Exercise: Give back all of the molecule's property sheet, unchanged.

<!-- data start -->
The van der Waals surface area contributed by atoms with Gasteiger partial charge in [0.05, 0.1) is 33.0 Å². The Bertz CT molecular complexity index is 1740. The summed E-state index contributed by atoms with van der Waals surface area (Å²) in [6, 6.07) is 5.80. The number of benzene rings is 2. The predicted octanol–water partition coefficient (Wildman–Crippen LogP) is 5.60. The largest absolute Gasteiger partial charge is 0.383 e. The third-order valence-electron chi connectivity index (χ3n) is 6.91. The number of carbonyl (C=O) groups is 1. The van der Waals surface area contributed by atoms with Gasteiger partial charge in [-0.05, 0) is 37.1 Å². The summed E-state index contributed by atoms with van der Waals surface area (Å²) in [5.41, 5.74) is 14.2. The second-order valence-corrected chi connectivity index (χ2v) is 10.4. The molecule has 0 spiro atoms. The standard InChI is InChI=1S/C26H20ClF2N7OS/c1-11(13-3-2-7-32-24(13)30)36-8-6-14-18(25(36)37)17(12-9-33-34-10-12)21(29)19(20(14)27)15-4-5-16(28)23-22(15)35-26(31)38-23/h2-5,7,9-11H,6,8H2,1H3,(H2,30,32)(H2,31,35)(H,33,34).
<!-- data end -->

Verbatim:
The van der Waals surface area contributed by atoms with Gasteiger partial charge in [0.05, 0.1) is 33.0 Å². The Bertz CT molecular complexity index is 1740. The summed E-state index contributed by atoms with van der Waals surface area (Å²) in [6, 6.07) is 5.80. The number of benzene rings is 2. The predicted octanol–water partition coefficient (Wildman–Crippen LogP) is 5.60. The largest absolute Gasteiger partial charge is 0.383 e. The third-order valence-electron chi connectivity index (χ3n) is 6.91. The number of carbonyl (C=O) groups is 1. The van der Waals surface area contributed by atoms with Gasteiger partial charge in [-0.05, 0) is 37.1 Å². The summed E-state index contributed by atoms with van der Waals surface area (Å²) in [5.41, 5.74) is 14.2. The second-order valence-corrected chi connectivity index (χ2v) is 10.4. The molecule has 0 spiro atoms. The standard InChI is InChI=1S/C26H20ClF2N7OS/c1-11(13-3-2-7-32-24(13)30)36-8-6-14-18(25(36)37)17(12-9-33-34-10-12)21(29)19(20(14)27)15-4-5-16(28)23-22(15)35-26(31)38-23/h2-5,7,9-11H,6,8H2,1H3,(H2,30,32)(H2,31,35)(H,33,34).